“Crossings” (1995), a project investigating the potential of landscape architecture using the Internet, created by Stacey Spiegel and Rodney Hoinkes.
It explored the boundaries of VR representation techniques and the potential of 3D interactivity and navigation on the World Wide Web.
As an artwork crafted from the software tool set called ‘Polytrim’ developed at the Centre for Landscape Research of the University of Toronto, this project was first realized as part of the artist in residence program. It achieves a compelling dynamic immersive landscape where the terrain is shaped from information structures, which could be seen as an evolutionary step that extends painting beyond cinema, weaving the desire for the merging of content and information to the artistic potential of a real time interactive virtual environment.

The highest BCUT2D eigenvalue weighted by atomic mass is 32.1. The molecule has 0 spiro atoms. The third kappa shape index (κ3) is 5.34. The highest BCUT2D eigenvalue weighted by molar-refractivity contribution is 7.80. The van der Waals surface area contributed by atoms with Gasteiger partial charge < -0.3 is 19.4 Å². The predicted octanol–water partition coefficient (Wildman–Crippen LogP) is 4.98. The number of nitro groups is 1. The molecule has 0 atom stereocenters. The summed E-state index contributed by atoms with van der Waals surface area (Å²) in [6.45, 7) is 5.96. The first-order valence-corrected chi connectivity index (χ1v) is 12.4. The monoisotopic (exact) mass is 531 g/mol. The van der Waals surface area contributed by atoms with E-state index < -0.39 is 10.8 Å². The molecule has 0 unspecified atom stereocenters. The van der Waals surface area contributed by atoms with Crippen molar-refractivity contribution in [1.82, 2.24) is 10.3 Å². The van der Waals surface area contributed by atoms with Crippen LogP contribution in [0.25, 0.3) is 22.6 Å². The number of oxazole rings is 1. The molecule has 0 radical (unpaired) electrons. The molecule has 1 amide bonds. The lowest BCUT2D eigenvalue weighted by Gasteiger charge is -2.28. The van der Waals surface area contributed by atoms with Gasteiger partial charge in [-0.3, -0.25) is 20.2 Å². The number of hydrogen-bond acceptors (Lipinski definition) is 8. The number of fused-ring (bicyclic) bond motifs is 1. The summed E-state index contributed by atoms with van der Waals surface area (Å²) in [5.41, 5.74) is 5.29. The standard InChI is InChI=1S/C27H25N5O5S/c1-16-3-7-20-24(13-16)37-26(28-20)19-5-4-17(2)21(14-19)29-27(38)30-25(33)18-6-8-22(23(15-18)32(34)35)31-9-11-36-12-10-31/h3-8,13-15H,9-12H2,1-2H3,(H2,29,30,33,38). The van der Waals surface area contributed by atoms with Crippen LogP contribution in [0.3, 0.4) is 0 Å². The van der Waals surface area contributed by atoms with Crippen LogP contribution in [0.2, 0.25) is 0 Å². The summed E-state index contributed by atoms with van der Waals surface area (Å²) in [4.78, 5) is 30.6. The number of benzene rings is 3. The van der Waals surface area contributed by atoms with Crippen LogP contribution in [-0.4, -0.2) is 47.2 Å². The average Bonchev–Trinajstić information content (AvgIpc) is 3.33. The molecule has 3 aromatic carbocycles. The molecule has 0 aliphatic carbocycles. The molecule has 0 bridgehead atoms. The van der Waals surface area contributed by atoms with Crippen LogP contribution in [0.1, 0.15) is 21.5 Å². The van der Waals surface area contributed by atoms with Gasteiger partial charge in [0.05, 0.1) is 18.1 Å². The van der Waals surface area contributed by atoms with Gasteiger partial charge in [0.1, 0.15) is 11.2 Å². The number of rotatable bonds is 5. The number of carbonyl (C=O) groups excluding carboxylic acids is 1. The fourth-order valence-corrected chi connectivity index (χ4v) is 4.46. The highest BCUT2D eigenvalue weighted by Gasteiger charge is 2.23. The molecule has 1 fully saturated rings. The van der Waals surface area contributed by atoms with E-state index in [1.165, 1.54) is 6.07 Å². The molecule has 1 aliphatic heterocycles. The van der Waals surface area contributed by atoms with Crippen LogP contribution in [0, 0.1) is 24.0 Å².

While the computational world has mechanized nature into a transcribable format, Crossings has focused on the history of landscape painting as the embodiment of human experience and emotion. By expressing the metaphoric power of landscape in a virtual environment as a non-hierarchical dynamic space, Crossings reasserts that art is not merely transcriptive in the sense of conveying information, but is also a transformative process. When one is navigating the immersive environment of Crossings, the traditional distinction between reality and virtuality disappears and the artificial dualism of information and sensation is eliminated. This happens through the interactive unfolding of a personal narrative that occurs when one navigates the live links to the WWW that occupy the formal pictorial space.